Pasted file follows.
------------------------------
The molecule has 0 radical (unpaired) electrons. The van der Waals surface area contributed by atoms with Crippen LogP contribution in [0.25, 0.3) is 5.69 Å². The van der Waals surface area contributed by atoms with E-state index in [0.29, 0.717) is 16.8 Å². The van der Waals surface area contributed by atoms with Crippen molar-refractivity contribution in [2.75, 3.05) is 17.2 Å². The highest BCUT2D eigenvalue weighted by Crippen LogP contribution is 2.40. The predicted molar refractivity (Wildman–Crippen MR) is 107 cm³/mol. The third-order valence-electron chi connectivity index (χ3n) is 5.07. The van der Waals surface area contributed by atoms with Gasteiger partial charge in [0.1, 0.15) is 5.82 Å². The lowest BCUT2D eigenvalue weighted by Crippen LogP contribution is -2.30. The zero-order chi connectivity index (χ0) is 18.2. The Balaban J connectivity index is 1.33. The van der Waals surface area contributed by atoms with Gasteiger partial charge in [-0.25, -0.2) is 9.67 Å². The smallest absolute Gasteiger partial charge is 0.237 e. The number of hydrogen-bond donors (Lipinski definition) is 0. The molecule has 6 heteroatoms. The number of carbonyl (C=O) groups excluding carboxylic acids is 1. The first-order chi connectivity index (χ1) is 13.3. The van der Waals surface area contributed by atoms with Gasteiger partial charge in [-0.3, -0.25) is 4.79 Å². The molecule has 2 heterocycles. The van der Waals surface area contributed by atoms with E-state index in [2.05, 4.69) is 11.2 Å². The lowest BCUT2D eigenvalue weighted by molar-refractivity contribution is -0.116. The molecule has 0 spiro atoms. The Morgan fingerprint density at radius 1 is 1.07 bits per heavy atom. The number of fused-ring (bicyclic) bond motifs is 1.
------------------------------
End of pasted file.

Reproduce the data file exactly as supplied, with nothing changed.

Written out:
The molecule has 0 radical (unpaired) electrons. The van der Waals surface area contributed by atoms with Crippen LogP contribution in [0.25, 0.3) is 5.69 Å². The van der Waals surface area contributed by atoms with E-state index in [0.29, 0.717) is 16.8 Å². The van der Waals surface area contributed by atoms with Crippen molar-refractivity contribution in [2.75, 3.05) is 17.2 Å². The highest BCUT2D eigenvalue weighted by Crippen LogP contribution is 2.40. The predicted molar refractivity (Wildman–Crippen MR) is 107 cm³/mol. The third-order valence-electron chi connectivity index (χ3n) is 5.07. The van der Waals surface area contributed by atoms with Gasteiger partial charge in [0.1, 0.15) is 5.82 Å². The lowest BCUT2D eigenvalue weighted by Crippen LogP contribution is -2.30. The zero-order chi connectivity index (χ0) is 18.2. The Balaban J connectivity index is 1.33. The van der Waals surface area contributed by atoms with Gasteiger partial charge in [-0.25, -0.2) is 9.67 Å². The smallest absolute Gasteiger partial charge is 0.237 e. The number of hydrogen-bond donors (Lipinski definition) is 0. The molecule has 6 heteroatoms. The number of carbonyl (C=O) groups excluding carboxylic acids is 1. The first-order chi connectivity index (χ1) is 13.3. The van der Waals surface area contributed by atoms with Gasteiger partial charge in [-0.3, -0.25) is 4.79 Å². The molecule has 2 heterocycles. The van der Waals surface area contributed by atoms with E-state index in [2.05, 4.69) is 11.2 Å². The lowest BCUT2D eigenvalue weighted by molar-refractivity contribution is -0.116. The molecule has 0 spiro atoms. The Morgan fingerprint density at radius 1 is 1.07 bits per heavy atom. The number of fused-ring (bicyclic) bond motifs is 1.